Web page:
NSW waves through hotly contested 110 MW solar farm near Gunnedah


The 110 MW Orange Grove Solar Farm near Gunnedah was given the go-ahead following careful consideration of all the evidence and weighing the community’s views, subject to conditions, the NSW Independent Planning Commission (IPC) has announced. Those conditions refer to flood management plans, visual impacts, heavy vehicle traffic and land use.

The Gunnedah solar farm case ended up with the IPC in April after the NSW Department of Planning, Industry and Environment received more than 25 public objections, which is the threshold for the referral. From then on, the Commissioners met with the applicant, representatives of the Department and Gunnedah Shire Council, and visited the proposed site and neighboring properties. They also held a public meeting in Gunnedah to listen to the community’s concerns which centered around land use compatibility, potential amenity impacts, flooding and biodiversity.

The final decision on “the state significant development application” came on Thursday, alongside the conditions of consent imposed by the Commission, which it says are “designed to prevent, minimize and/or offset adverse environmental impacts and impacts on the community.”

For instance, the IPC found the project would not result in any significant impact on adjacent properties and high value infrastructure in a flood event or the capacity, efficiency or safety of the road network. It also pointed out the project is located on land with high quality soil and water resources capable of sustaining high levels of agricultural productivity, which can be rehabilitated back to its pre-existing agricultural capabilities after the solar farm is decommissioned.

Finally, the project has been designed in order to mitigate visual impacts on surrounding residents through an increased setback and landscaping, according to the IPC, and any cumulative visual impacts from the Orange Grove Solar Farm and the 165 MW Gunnedah Solar Farm would be negligible due to the distance between projects and their relatively low-lying nature. The latter Gunnedah project developed by Netherlands-based Photon Energy was recently approved by the IPC under added conditions, similar to those imposed on the Orange Grove project.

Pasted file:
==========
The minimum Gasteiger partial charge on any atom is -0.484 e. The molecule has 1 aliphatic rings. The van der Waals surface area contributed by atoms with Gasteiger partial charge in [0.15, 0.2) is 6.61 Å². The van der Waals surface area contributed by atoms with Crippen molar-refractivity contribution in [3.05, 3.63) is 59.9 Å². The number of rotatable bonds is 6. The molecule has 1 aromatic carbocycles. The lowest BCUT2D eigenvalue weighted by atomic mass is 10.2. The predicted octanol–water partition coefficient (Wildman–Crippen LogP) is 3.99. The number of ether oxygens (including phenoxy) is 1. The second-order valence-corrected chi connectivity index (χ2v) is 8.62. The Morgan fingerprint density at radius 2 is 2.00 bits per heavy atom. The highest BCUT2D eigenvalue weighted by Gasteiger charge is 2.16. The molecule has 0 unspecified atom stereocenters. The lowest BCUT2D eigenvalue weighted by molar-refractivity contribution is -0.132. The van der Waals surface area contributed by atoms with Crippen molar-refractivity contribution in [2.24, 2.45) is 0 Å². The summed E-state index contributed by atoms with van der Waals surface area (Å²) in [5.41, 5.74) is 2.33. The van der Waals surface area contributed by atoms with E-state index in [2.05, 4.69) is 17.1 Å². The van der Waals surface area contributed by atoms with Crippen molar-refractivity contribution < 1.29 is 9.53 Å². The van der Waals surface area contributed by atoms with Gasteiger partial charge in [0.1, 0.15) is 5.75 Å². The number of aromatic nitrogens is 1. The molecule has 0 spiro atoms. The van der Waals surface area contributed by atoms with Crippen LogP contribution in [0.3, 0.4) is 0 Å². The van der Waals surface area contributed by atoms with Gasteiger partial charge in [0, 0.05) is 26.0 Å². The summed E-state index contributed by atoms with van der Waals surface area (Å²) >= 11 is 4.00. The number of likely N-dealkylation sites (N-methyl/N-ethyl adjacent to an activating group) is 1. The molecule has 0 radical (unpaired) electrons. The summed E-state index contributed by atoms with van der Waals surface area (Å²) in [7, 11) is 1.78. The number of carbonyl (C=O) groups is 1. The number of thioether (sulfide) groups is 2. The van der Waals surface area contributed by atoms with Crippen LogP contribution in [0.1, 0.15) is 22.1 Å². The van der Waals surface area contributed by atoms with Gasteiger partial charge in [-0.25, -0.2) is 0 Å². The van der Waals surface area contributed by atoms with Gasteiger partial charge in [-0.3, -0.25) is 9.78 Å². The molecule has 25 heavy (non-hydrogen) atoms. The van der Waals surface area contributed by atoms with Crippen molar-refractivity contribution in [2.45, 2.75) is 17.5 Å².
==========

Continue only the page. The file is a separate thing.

The 110 MW Orange Grove Solar Farm is developed by Overland Sun Farming. The company has a number of utility-scale solar projects in its pipeline in NSW, Queensland and Victoria, two of which – the 347 MWp Limondale Solar Farm, Balranald, in Far West NSW, and the 115 MWp Hillston Sun Farm, Hillston, Central West NSW – were acquired last year by Germany’s innogy SE, for an estimated $650 million.

This content is protected by copyright and may not be reused. If you want to cooperate with us and would like to reuse some of our content, please contact: editors@pv-magazine.com.

Popular content

Path cleared for Tasmanian utility to build and partner on 300 MW projects
18 July 2024 The way has been cleared for a new generation of solar, wind and hydro projects to be developed in Tasmania with the state government lifting the legi...